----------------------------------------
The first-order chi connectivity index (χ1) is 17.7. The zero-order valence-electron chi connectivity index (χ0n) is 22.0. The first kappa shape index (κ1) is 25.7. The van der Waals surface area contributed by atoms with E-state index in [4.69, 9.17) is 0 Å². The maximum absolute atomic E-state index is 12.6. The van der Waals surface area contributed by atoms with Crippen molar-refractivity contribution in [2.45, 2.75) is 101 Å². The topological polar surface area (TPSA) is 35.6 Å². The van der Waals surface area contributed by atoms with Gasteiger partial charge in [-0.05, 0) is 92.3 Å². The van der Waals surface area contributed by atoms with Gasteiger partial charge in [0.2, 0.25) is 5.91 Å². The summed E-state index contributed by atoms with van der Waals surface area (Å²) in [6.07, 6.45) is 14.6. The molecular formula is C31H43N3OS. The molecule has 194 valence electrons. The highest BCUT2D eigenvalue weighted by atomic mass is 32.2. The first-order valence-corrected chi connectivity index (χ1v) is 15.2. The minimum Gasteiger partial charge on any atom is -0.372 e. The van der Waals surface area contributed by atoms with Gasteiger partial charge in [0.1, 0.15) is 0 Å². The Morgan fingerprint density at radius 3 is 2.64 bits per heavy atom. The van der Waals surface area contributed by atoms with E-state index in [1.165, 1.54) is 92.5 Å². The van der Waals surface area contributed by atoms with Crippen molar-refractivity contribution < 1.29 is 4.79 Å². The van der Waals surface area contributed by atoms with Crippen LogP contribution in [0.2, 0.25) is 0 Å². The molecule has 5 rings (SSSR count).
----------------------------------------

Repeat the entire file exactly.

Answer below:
The first-order chi connectivity index (χ1) is 17.7. The zero-order valence-electron chi connectivity index (χ0n) is 22.0. The first kappa shape index (κ1) is 25.7. The van der Waals surface area contributed by atoms with E-state index in [4.69, 9.17) is 0 Å². The maximum absolute atomic E-state index is 12.6. The van der Waals surface area contributed by atoms with Crippen molar-refractivity contribution in [2.45, 2.75) is 101 Å². The topological polar surface area (TPSA) is 35.6 Å². The van der Waals surface area contributed by atoms with Gasteiger partial charge in [-0.05, 0) is 92.3 Å². The van der Waals surface area contributed by atoms with Gasteiger partial charge in [0.2, 0.25) is 5.91 Å². The summed E-state index contributed by atoms with van der Waals surface area (Å²) in [6.07, 6.45) is 14.6. The molecular formula is C31H43N3OS. The molecule has 194 valence electrons. The highest BCUT2D eigenvalue weighted by atomic mass is 32.2. The first-order valence-corrected chi connectivity index (χ1v) is 15.2. The minimum Gasteiger partial charge on any atom is -0.372 e. The van der Waals surface area contributed by atoms with Gasteiger partial charge in [0.1, 0.15) is 0 Å². The Morgan fingerprint density at radius 3 is 2.64 bits per heavy atom. The van der Waals surface area contributed by atoms with E-state index in [1.165, 1.54) is 92.5 Å². The van der Waals surface area contributed by atoms with Crippen molar-refractivity contribution < 1.29 is 4.79 Å². The van der Waals surface area contributed by atoms with Crippen LogP contribution in [0.2, 0.25) is 0 Å². The molecule has 5 rings (SSSR count).